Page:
A Catskill Catalog: September 19, 2012
The other evening I got a chance to tell a few interested folks about Mary Elizabeth Osborn. She was a wonderful writer, a great chronicler of rural Catskill Mountain life, a scholar, poet, critic, and novelist. And she was born and raised in Margaretville.
Faye Van Benschoten used to tell me about Mary Elizabeth Osborn when, as a young man, I worked summers in the hay fields of her family’s New Kingston farm.
“You’ve got to read her,” she’d urge, but somehow I never did, until a few months ago. Wow! Taking Faye’s advice was a revelation, one I wish I had not been so decades-long slow in seeking.
Perhaps it was that Mary Elizabeth Osborn’s novels and stories seem aimed at a readership of young girls, back at the time when books were neatly gendered. Hardy Boys for Johnny; Nancy Drew for June. Today, your chapter-book reading Gracie is apt to read the same Diary of a Wimpy Kid as my chapter-book reading Rocco. So, maybe it’s time for an old Landmark Books reader like me to broaden, and read Mary Elizabeth’s Osborn’s 1942 novel Days Beyond Recall.
The book is the story of Gwendolyn Hewitt, a teenager from Haynes Hollow, up Dry Brook, in the days before Elvis’s generation invented the idea of teenagers as an identifiable group. There were no jalopy cars and poodle skirts to mark independence and rebellion in Gwendolyn’s day.
Gwen Hewitt lives on a hard-scrapple farm with her Ma and Pa. When she goes to town – to Margaretville – she rides dirt roads in a buggy, pulled by a horse named Frank. She feels a strong and confusing interest in a neighboring farm-boy, Russell Haynes. She is about to finish her schooling and leave home. It has been arranged for Gwen to move to the village to work as the live-in hired girl for an older, single gent, Mr. Martin. And, though the book was published in 1942, Mr. Martin is not always a gent.
The Hewitt family needs Gwen to take this job, five or six miles down the road, living, alone, in the home of essentially a stranger. The Hewitt family is poor. Gwendolyn will earn some much needed cash, and take her meals elsewhere, lightening the pressure on the family larder.
This is a time and a place quite different from our own. Reading Mary Elizabeth Osborn opens up the past. Better than any history text are her descriptions of life on the farm, tucked up in a Catskill Mountain hollow, isolated even from the closest neighbors. There are, today, people in our midst who do remember.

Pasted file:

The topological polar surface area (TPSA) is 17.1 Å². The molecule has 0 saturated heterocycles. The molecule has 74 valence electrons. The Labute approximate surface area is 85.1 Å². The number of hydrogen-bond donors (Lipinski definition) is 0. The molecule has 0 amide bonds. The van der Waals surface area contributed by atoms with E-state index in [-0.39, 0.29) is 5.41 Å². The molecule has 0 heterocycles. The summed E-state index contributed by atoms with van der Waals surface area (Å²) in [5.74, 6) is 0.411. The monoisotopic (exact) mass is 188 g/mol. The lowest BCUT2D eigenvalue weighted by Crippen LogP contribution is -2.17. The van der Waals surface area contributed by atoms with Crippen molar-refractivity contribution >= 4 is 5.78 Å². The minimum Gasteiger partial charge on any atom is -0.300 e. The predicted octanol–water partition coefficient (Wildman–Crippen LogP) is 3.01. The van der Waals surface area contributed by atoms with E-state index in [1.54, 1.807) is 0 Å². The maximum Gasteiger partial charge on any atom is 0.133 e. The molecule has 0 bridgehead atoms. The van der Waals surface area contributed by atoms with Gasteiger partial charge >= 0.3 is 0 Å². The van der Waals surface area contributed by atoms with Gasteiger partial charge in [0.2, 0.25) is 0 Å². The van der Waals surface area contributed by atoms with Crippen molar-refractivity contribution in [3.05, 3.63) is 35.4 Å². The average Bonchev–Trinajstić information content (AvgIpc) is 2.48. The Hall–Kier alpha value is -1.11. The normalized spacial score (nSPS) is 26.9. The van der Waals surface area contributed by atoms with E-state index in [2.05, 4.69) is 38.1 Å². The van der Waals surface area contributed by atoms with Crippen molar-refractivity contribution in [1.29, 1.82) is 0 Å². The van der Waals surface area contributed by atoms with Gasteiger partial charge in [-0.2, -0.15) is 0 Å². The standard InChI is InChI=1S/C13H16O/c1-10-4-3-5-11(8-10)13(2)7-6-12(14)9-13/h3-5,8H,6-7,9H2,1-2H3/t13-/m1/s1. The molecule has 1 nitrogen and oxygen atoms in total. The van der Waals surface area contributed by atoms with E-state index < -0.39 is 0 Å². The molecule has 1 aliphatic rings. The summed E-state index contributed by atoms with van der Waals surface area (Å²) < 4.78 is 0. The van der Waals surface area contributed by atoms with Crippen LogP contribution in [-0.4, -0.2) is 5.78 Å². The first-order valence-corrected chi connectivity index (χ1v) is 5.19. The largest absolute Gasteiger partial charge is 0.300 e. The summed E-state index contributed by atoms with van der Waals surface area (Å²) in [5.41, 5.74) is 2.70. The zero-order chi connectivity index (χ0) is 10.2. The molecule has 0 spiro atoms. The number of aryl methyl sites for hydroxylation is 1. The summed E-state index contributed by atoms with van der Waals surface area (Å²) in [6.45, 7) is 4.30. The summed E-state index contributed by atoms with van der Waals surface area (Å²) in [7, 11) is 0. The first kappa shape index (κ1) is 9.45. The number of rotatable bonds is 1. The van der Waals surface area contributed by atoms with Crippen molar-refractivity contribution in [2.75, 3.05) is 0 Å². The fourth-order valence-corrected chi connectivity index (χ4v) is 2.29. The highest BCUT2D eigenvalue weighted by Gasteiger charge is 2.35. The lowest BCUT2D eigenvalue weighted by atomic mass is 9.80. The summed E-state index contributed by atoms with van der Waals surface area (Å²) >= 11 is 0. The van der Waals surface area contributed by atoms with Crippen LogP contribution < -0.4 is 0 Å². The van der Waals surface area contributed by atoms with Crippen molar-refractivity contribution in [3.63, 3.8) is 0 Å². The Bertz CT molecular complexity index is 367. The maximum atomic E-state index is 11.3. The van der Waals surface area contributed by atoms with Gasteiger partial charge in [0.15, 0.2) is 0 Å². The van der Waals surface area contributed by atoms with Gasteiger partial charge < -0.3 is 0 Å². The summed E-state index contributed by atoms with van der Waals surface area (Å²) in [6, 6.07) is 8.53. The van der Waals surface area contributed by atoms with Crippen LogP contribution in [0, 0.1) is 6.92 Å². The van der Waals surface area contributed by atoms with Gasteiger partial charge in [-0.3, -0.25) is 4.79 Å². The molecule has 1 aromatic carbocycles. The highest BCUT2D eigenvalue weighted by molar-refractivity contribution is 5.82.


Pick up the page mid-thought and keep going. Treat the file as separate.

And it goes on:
And, despite Gwen’s profound lifestyle differences from those of today’s reader, the feelings of being on the cusp of adulthood, soon to leave behind home and childhood, those feelings still ring true today. Mary Elizabeth Osborn conveys inner character. She’s a good writer.
Mary Elizabeth Osborn was born around the time the 19th century turned into the 20th. She was educated in local schools, graduated high school here, attended the State College in Albany, and got a masters’ degree in literature at Columbia. She went on to teach English at Hood College, in Frederick, Maryland, then an all-women’s school. Professor Osborn made a career there.
She wrote and published poems, book reviews, and insightful letters to the Saturday Review.
In 1933, she published a book on Adelaide Crapsey, “the only internationally acclaimed poet from Rochester, NY.” Ironic, today, both Mary Elizabeth Osborn and Adelaide Crapsey are largely forgotten, the biographer as obscure as her subject.
We can change that. Days Beyond Recall has been digitalized and is available to anyone through the Internet. You can read it on the screen, or download and print a copy. A book about Hewitts and Hayneses and Martins, living in a hollow, up the brook, and down in the village, just might be worth having.
Or, you can search the libraries and used booksellers for Another Pasture (1938), Listen for the Thrush (1945), and Fair Weather North (1950). These and other books are out there. Since, all of Mary Elizabeth Osborn is out-of-print, you can only find her used.
Today, Roxbury’s John Burroughs is a lot more widely recognized than he was 30 or 40 years ago. His reputation has been revived through people’s interest in nature, the outdoors, simple living.
Mary Elizabeth Osborn’s rural characters are the personification of a sustainable lifestyle, based on locally produced food, and regionally available resources. With sustainability the watchword of our time, this is the right time for Mary Elizabeth Osborn, Margaretville’s classic Catskill Mountain writer.
If we become her readers, our own Margaretville writer will once again be read. It’s simple, really, like life used to be up in Haynes Hollow, before these new-fangled changes come along.